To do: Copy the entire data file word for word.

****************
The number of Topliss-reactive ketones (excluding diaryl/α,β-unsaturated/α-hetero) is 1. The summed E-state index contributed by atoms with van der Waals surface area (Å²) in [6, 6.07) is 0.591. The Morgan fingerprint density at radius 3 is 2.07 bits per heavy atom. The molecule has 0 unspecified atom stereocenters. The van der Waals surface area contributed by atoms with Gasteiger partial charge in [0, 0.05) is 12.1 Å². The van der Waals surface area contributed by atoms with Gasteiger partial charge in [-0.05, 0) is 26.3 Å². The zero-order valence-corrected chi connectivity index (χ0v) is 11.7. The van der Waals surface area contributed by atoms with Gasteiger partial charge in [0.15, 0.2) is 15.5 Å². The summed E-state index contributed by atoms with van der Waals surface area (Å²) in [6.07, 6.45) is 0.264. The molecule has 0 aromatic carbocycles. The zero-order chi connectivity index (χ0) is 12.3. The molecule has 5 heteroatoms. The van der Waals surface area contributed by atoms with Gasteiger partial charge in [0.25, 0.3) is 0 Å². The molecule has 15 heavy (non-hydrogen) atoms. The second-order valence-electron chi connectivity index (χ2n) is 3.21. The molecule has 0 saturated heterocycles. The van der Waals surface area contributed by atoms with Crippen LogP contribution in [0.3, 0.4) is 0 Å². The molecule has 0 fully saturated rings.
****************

The number of Topliss-reactive ketones (excluding diaryl/α,β-unsaturated/α-hetero) is 1. The summed E-state index contributed by atoms with van der Waals surface area (Å²) in [6, 6.07) is 0.591. The Morgan fingerprint density at radius 3 is 2.07 bits per heavy atom. The molecule has 0 unspecified atom stereocenters. The van der Waals surface area contributed by atoms with Gasteiger partial charge in [0, 0.05) is 12.1 Å². The van der Waals surface area contributed by atoms with Gasteiger partial charge in [-0.05, 0) is 26.3 Å². The zero-order valence-corrected chi connectivity index (χ0v) is 11.7. The van der Waals surface area contributed by atoms with Gasteiger partial charge in [0.15, 0.2) is 15.5 Å². The summed E-state index contributed by atoms with van der Waals surface area (Å²) in [6.07, 6.45) is 0.264. The molecule has 0 aromatic carbocycles. The zero-order chi connectivity index (χ0) is 12.3. The molecule has 5 heteroatoms. The van der Waals surface area contributed by atoms with Gasteiger partial charge in [0.25, 0.3) is 0 Å². The molecule has 15 heavy (non-hydrogen) atoms. The second-order valence-electron chi connectivity index (χ2n) is 3.21. The molecule has 0 saturated heterocycles. The van der Waals surface area contributed by atoms with Crippen LogP contribution in [0.3, 0.4) is 0 Å². The molecule has 0 fully saturated rings.